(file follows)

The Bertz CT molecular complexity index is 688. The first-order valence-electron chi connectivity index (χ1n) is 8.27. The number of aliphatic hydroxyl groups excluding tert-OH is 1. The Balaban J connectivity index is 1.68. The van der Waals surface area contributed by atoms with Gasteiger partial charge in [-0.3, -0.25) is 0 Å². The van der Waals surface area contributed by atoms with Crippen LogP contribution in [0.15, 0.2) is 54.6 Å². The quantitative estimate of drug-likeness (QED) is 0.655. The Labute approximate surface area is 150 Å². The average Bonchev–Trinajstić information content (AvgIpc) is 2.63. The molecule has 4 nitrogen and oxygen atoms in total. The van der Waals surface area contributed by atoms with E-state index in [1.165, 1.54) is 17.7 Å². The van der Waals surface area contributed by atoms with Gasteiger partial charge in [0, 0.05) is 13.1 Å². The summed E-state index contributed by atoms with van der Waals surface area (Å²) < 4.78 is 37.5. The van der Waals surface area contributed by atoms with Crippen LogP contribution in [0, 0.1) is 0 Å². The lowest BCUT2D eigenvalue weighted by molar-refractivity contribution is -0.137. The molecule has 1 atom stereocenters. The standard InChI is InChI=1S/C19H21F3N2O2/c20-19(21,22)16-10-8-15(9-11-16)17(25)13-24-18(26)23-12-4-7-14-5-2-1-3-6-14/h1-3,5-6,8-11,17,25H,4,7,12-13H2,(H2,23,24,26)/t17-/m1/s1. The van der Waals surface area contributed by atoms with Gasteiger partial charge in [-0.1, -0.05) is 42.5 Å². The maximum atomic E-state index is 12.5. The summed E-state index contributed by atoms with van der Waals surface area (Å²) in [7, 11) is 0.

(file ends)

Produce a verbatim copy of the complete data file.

The Bertz CT molecular complexity index is 688. The first-order valence-electron chi connectivity index (χ1n) is 8.27. The number of aliphatic hydroxyl groups excluding tert-OH is 1. The Balaban J connectivity index is 1.68. The van der Waals surface area contributed by atoms with Gasteiger partial charge in [-0.3, -0.25) is 0 Å². The van der Waals surface area contributed by atoms with Crippen LogP contribution in [0.15, 0.2) is 54.6 Å². The quantitative estimate of drug-likeness (QED) is 0.655. The Labute approximate surface area is 150 Å². The average Bonchev–Trinajstić information content (AvgIpc) is 2.63. The molecule has 4 nitrogen and oxygen atoms in total. The van der Waals surface area contributed by atoms with E-state index in [1.165, 1.54) is 17.7 Å². The van der Waals surface area contributed by atoms with Gasteiger partial charge in [0, 0.05) is 13.1 Å². The summed E-state index contributed by atoms with van der Waals surface area (Å²) < 4.78 is 37.5. The van der Waals surface area contributed by atoms with Crippen LogP contribution in [0, 0.1) is 0 Å². The lowest BCUT2D eigenvalue weighted by molar-refractivity contribution is -0.137. The molecule has 1 atom stereocenters. The standard InChI is InChI=1S/C19H21F3N2O2/c20-19(21,22)16-10-8-15(9-11-16)17(25)13-24-18(26)23-12-4-7-14-5-2-1-3-6-14/h1-3,5-6,8-11,17,25H,4,7,12-13H2,(H2,23,24,26)/t17-/m1/s1. The van der Waals surface area contributed by atoms with Gasteiger partial charge in [-0.1, -0.05) is 42.5 Å². The maximum atomic E-state index is 12.5. The summed E-state index contributed by atoms with van der Waals surface area (Å²) in [7, 11) is 0.